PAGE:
Double Standard In Tess Of The D Urbervilles

1249 Words 5 Pages
In the novel Tess of the d 'Urbervilles: A Pure Woman, Thomas Hardy presents a radical story of a young woman named Tess Durbeyfield. Rape, childbirth, loss of love, and death accompany sixteen year old Tess on her journey to maturing. Plagued by society’s influential ideals, she experiences the pain and hardship that surround growing up as a woman during this time. Tess’s misfortune is mainly attributed to society’s views especially the double standard set on women, which is exhibited through the actions of Tess’s parents, Alec d 'Urberville, Angel Clare, and the community itself.
Tess’s parents are Hardy’s representation of the extent that society can infiltrate and harm Tess. They inadvertently started Tess’s misery because they believed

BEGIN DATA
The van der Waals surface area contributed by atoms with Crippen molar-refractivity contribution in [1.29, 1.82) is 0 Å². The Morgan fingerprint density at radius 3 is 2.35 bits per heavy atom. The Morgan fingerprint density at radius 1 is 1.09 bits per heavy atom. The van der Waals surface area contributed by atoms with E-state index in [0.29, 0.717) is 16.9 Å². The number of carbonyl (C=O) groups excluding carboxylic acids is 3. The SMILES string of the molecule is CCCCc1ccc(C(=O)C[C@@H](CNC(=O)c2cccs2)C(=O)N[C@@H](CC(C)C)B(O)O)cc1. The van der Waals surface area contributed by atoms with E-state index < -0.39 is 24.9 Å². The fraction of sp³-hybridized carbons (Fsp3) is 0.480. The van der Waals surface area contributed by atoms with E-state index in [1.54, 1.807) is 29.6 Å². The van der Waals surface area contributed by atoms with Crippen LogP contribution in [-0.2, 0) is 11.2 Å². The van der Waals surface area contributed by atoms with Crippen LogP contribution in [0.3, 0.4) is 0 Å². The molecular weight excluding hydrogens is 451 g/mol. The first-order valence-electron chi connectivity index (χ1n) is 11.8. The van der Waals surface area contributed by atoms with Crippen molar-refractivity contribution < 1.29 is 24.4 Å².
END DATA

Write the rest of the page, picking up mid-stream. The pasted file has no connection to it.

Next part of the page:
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Tess had been ostracized once her community learned of the child born out of wedlock. When Tess went to church the members of her community “who had turned their heads turned them again as the service proceeded; and at last observing her they whispered to each other. She knew what their whispers were about… and felt that she could come to church no more” (Hardy 106). The experience that Tess had to go through was very difficult for her, and caused her to seclude herself from daily activities. Isolation and abandonment by her community and her church was apparent in this period of her life. However, society emphasizes the double standard, and punishes Tess for something she did not want. The eschewing was so harsh that “the only exercise that Tess took [during that] time was after dark; and it was then, when out into the woods, that she seemed least solitary” (Hardy 106). Tess’s misfortune is again attributed to society’s views because it made her community believe she was not pure, and because of that they caused her to seclude herself. Purity is a figment of society, and is a continuation of the patriarchy, which is why virginity and purity mainly applies to

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